Happy New Year & welcome, 2016! May it be a year filled with light, love and lots of good food for you. They say you can make new year’s wishes until the 6th in Switzerland, so I guess I’m still on schedule. We celebrated NYE with a couple of friends in our home with a dinner party. We served something very common and traditional on Holidays (Christmas and NY) in Switzerland: Fondue Chinoise.
I like it, because it means you have hours to sit and just enjoy the meal. After some prepping – we sliced our own beef and veal fillets, prepared the sauces and condiments, blanched some vegs as sides and cooked up a good vegetable broth – there isn’t anything left to do for the hosts. We opted for a special family recipe sauce tartare, a herbed butter, a chimmichurri sauce, horseradish foam and a ginger soy glaze (for the glass noodles that we boiled along the meat). In other words: a pretty good way to celebrate the last hours of the old year. We also cheered the new year with a nice bubbly and some cocktails from our bar. Cheers, new year!
If you’re looking for the ideal starter for your next dinner party, try this delicate celery consommé with home made pancake noodles (which we simply call “Flädli” around here; but I quite like the sound of “pancake noodles”, haha) or a decadent home-brined salmon side with toast and horseradish sauce. By the way; gravad lax – i.e. brined salmon – on toast is my latest obsession. Had I known it’s so easy to make my own brine salmon at home, I’d probably brine salmon all day long. So good and so simple. Yet, it feels slightly decadent, just like a good vacation in a 5 star hotel.
Ingredients for the Consommé:
1,3 kg celery (peeled about 700 g)
250 g onions, peeled
2 tbsp. olive oil
1-2 tbsp. aniseeds
200 ml vermouth (i.e. Noilly Prat)
1 bay leaf
For the “Flädli” aka Pancake Noodles:
100 ml milk
100 g flour, sieved
2-3 tbsp. mineral water with gas
1 pinch salt
100 g carrots
1 white wine vinegar
10-15 g butter
For the consommé, peel and dice the onions and celery. Heat the olive oil in a large saucepan. Sweat the aniseeds and onions for 2-3 minutes, until the onions are translucent. Add the celery and sauté for 10 minutes. Season with salt, deglaze with the Noilly Prat and cook until reduced. Add bay leaf, 1,5 liter water and let simmer for about 1 hour. Line a fine mesh sieve with a cheeseclotch. Strain the broth through the sieve and cloth and let drain, thoroughly. Catch the broth and discard the rest. Reduce the broth to about 800 mo of liquid. Season with some more salt if necessary. Strain again through the cloth, then put aside and keep warm.
In the meantime, make the pancake noodles. Combine the flour, milk, eggs and mineral water, add salt and nutmeg. Let the dough rest for 30 minutes. Clean the carrots and cut brunoise style into very fine dice. Blanch them in salted water for 2 minutes, then drain and chill in ice water. Add the vinegar to the carrots and put aside. Melt the butter in a pan. Fry the pancakes one ladle a time, very thinly. Let cool on a plate, then cut up into noodles. Distribute the pancake noodles between four plates, add some carrot brunoise and fill up with the celery consommé. Serve immediately.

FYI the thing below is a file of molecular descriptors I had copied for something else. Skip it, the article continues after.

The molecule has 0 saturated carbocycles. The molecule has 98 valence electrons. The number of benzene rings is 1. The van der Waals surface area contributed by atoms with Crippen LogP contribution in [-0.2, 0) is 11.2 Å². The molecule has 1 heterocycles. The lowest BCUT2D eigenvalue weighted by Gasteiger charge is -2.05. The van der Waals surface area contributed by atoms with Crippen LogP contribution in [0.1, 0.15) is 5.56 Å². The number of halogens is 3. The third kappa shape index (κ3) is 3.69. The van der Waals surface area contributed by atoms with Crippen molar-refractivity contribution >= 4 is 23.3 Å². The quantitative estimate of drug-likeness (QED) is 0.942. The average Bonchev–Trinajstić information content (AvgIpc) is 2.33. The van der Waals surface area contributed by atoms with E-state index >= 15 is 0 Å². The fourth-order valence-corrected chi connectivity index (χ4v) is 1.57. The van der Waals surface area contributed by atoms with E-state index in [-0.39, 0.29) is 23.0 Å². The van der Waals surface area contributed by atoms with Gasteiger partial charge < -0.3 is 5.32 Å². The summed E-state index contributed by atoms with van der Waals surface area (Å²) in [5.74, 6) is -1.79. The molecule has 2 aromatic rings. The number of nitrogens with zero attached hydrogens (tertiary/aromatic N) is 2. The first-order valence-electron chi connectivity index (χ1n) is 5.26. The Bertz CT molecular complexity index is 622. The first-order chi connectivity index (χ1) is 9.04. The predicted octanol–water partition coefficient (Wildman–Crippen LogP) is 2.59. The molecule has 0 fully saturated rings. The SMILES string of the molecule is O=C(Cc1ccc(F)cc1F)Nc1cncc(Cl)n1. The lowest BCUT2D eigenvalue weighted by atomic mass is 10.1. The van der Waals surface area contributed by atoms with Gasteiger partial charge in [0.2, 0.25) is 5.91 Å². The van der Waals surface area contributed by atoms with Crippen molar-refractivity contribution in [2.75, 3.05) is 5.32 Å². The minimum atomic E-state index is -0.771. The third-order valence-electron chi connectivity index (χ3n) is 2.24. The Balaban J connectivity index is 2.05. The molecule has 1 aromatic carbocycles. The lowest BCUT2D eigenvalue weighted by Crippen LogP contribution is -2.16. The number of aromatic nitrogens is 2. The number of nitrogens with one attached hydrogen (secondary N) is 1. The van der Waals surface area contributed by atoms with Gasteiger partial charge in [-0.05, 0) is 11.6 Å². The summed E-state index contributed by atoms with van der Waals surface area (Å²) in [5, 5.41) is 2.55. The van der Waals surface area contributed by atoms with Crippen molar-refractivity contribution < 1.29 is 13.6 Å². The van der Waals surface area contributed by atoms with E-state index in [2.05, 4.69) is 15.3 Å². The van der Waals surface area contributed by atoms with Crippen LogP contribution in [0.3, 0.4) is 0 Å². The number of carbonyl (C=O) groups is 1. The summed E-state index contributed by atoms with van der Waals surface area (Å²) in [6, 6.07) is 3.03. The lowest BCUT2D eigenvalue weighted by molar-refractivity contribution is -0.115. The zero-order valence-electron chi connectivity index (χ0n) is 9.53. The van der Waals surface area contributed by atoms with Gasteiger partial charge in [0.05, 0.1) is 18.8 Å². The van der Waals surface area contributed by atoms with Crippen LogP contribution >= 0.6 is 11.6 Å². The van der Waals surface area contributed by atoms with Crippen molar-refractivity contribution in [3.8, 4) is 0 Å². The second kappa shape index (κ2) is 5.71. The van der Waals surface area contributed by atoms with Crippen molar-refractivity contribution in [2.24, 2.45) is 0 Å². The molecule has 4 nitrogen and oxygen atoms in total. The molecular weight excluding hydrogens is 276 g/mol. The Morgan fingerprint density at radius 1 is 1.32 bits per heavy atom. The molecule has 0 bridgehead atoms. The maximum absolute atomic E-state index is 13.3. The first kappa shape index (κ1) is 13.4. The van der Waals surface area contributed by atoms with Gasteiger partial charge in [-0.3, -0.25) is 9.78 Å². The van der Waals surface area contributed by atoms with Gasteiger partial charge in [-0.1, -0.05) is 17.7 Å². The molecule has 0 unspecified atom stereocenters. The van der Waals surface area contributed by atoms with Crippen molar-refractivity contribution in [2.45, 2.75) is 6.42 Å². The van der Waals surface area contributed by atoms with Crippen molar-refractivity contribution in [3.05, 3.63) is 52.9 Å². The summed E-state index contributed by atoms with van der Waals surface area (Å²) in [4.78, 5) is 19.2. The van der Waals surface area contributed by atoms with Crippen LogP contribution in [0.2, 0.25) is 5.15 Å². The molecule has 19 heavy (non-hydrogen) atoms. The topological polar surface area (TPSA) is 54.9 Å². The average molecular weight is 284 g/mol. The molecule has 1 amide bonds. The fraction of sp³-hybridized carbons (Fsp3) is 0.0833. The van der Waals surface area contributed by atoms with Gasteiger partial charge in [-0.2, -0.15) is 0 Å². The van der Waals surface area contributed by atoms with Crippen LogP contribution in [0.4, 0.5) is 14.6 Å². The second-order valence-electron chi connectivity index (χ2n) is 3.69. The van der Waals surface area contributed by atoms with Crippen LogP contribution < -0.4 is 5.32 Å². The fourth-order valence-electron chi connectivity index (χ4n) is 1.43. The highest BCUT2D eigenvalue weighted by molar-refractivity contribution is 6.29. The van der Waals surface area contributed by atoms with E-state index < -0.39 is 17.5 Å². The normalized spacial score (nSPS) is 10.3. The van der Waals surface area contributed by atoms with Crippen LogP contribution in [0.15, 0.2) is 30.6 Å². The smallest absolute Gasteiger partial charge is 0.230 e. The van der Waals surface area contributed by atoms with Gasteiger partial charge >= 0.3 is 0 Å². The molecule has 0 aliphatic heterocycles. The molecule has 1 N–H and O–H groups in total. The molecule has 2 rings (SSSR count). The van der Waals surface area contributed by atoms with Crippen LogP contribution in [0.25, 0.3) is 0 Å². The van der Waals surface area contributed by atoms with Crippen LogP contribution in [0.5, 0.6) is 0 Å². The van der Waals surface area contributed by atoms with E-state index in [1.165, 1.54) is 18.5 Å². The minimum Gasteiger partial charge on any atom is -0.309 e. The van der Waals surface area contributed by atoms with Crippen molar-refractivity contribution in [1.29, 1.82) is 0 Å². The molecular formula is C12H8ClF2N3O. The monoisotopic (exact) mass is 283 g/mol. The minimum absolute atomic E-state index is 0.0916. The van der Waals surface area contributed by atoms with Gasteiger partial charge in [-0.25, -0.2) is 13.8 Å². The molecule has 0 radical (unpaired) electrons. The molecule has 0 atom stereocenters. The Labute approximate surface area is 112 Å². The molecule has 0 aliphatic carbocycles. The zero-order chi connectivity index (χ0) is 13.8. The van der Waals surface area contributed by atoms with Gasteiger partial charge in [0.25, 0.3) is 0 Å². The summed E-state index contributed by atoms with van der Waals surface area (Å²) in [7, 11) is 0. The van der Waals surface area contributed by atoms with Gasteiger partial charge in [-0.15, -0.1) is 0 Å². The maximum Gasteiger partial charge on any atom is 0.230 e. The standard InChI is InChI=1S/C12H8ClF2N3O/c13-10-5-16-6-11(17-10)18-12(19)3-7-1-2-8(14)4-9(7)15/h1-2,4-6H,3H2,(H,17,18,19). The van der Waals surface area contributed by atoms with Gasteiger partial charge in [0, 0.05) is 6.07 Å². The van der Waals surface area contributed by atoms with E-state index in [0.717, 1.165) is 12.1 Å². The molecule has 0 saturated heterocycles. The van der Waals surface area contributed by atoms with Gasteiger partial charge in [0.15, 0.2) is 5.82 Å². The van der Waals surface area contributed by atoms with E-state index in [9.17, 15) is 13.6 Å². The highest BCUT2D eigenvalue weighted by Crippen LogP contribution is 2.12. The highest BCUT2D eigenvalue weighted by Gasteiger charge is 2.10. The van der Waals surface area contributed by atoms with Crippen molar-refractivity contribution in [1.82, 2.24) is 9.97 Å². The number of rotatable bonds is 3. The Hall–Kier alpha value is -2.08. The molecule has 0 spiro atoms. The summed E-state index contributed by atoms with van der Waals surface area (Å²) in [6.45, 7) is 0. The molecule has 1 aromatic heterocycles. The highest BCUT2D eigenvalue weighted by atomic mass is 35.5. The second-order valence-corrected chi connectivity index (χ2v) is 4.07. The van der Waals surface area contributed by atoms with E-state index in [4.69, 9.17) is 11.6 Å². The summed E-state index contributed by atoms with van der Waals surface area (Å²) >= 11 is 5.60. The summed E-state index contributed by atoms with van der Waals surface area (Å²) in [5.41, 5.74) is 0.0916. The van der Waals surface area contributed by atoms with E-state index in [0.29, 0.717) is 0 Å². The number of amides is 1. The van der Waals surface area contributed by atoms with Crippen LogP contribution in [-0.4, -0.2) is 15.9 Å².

Now, are you ready for my all time favorite home made, 5 star feel treat…? Brined salmon, the stage is yours! One not from the chef (aka moi) before you head into your brining adventures: there are wet brines and dry brines. We experimented with wet brine this first time around, thanks to a tipp that I got from a (real) chef. It was a good decision. Apparently, the wet brine makes the infusion of the spices and the saltiness go into the salmon much faster – in less than 24 hours, our salmon side was ready to be consumed. The process is quite impressive. Really, make this, you won’t regret it!
1 fresh salmon side
1 liter of beer + some mineral water
3 handfuls of coarse sea salt
1 handful of brown sugar
1 tbsp. juniper berries
1 tbsp. black pepper
2 tbsp. yellow mustard seeds
2 bay leaves
1 bunch thyme
1 bunch rosemary
1 large bunch dill, finely chopped
Capers, lemon slices, horseradish foam, onion rings and toast to serve
If you have a salmon that’s already filled, then just prepare the brine: toss together the spices and all the herbs (except the dill, we will need that only later after brining) and the beer in a large form, where the salmon side can lie flatly, skin side down. Submerge the salmon side in the brine, make sure the salmon is covered in brine wholly. If you need more liquid, fill up with mineral water. Cover tightly with cling film and let sit overnight or for up to 48 hours (we found that 24 hours were enough). After the brining, water the salmon or just quickly wash it under cold water. Pat dry thoroughly. Massage both sides – the clean side and the skin side – with some olive oil. Chop the dill very finely, then spread it on top of the salmon to create some sort of a herb crust. Now, take your sharpest fillet knife and slice the salmon very thinly against the skin. Serve with warm toast, horseradish foam, capers, onion rings and a slice of lemon. Voilà – your home made 5 star hotel snack!